In Ernst & Young’s 2013 “Turn Risks and Opportunities into Results” survey, CFOs said their top 10 risks are risk and compliance; cost cutting; managing talent; pricing pressure; emerging technologies; market risks; expansion of government’s role; slow recovery/double-dip recession; corporate social responsibility; and access to credit.

Contrast that with what ranked in the top 10 for opportunities: improving execution of strategy across business functions; investing in process, tools and training to achieve greater productivity; investing in IT; innovating in products, services, and operations; emerging market demand growth; investing in clean tech; excellence in investor relations; new marketing channels; mergers and acquisitions, and public-private partnerships.

The key to balancing all of these issues is evaluating the risks facing the business. “Is the reward there? Does your company have the skills and talent, resources to make the opportunity happen? Is it consistent with your company’s mission? Often corporations don’t think this through,” explains Walker.

Smart companies, though, particularly since the Great Recession, “are wising up,” says Jim DeLoach, managing director, specializing in business risk and opportunity for consulting firm Protiviti. “Integration with risk with what matters is a big deal. If the C-suite doesn’t see how the risk relates to how they run and manage their business, then it’s not given serious consideration. An integrated solution is the only solution.”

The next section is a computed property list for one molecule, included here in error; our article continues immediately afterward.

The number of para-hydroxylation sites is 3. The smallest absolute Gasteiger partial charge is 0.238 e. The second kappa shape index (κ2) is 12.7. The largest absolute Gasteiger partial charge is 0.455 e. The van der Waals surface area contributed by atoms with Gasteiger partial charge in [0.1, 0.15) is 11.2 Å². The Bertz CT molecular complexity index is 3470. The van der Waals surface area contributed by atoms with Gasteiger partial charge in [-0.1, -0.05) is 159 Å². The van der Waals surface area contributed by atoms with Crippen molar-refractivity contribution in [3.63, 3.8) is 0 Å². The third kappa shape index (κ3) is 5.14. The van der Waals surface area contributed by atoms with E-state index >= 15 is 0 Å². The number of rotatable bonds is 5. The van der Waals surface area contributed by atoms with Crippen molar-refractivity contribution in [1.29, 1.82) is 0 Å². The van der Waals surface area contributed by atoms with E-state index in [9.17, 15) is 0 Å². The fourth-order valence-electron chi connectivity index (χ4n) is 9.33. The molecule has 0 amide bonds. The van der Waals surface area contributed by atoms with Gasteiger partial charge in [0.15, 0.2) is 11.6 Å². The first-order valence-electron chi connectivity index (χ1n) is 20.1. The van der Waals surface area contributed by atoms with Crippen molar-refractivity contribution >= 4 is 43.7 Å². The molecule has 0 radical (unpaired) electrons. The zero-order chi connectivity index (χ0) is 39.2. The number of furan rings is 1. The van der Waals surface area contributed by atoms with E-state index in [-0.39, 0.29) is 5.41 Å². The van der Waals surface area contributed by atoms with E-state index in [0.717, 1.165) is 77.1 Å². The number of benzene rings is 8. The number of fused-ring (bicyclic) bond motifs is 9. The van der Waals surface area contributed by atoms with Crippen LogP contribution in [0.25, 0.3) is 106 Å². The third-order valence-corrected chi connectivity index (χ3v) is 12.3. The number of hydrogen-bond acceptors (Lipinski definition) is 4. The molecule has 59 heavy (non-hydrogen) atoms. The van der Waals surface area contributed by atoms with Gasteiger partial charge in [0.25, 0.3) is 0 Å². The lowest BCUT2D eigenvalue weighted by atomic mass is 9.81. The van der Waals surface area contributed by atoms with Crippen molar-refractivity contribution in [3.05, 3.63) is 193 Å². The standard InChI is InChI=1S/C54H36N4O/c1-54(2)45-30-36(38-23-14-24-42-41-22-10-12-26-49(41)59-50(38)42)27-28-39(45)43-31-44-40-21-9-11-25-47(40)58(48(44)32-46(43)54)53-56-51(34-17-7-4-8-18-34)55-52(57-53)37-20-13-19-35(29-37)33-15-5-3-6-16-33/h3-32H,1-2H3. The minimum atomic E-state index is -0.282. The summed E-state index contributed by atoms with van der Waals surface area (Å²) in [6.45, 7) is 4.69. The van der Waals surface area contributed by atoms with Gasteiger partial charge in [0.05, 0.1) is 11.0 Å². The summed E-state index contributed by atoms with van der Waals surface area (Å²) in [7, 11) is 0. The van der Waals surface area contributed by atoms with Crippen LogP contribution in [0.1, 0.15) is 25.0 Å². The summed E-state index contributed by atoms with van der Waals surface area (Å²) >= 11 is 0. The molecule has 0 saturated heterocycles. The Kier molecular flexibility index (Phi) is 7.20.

Another question is how much risk is too much risk? The answer to that is different for every company and every industry. “It also depends on where you are,” says Montanez. “Are you the market leader? A manufacturer may have different risk a than retailer or financial services firm.”

Furthermore, how measurable is the risk? “Is it compensated, meaning there is potential of upside, or uncompensated, meaning there is potential for downside with little prospect of anything positive?” asks DeLoach.

Managing Risk: What to Keep in Mind
“Risk cannot be eliminated. At best, you can eliminate a slice of risk, you can manage risk,” says Ramamoorti.

Risk can be transferred to a third party, like an insurance company. You pay the premium and the insurance company carries the burden if things go badly. You can share the risk, for example, through a joint venture where the parties decide who owns what percentage of the risk. When you mitigate risk, you assume that a certain amount of risk is good for the business or at least the business can withstand potential problems.

What’s vital, says DeLoach, “is to not treat all risk alike. Recognize you have to look at the unique characteristics of the risk to know how best to mitigate it.”

If any good came of the recession, it’s that those who manage risk have gotten a better grip over it. They also should know they can’t stay in hiding forever. Free markets and capitalism need risk takers in the economy to keep it humming. “In the long run, the economy won’t be sustainable without them,” says Ramamoorti. “You may be worse off if you hunker down and do nothing.”

Sheryl Nance-Nash is a freelance writer specializing in personal finance, small business, general business, and career-related topics.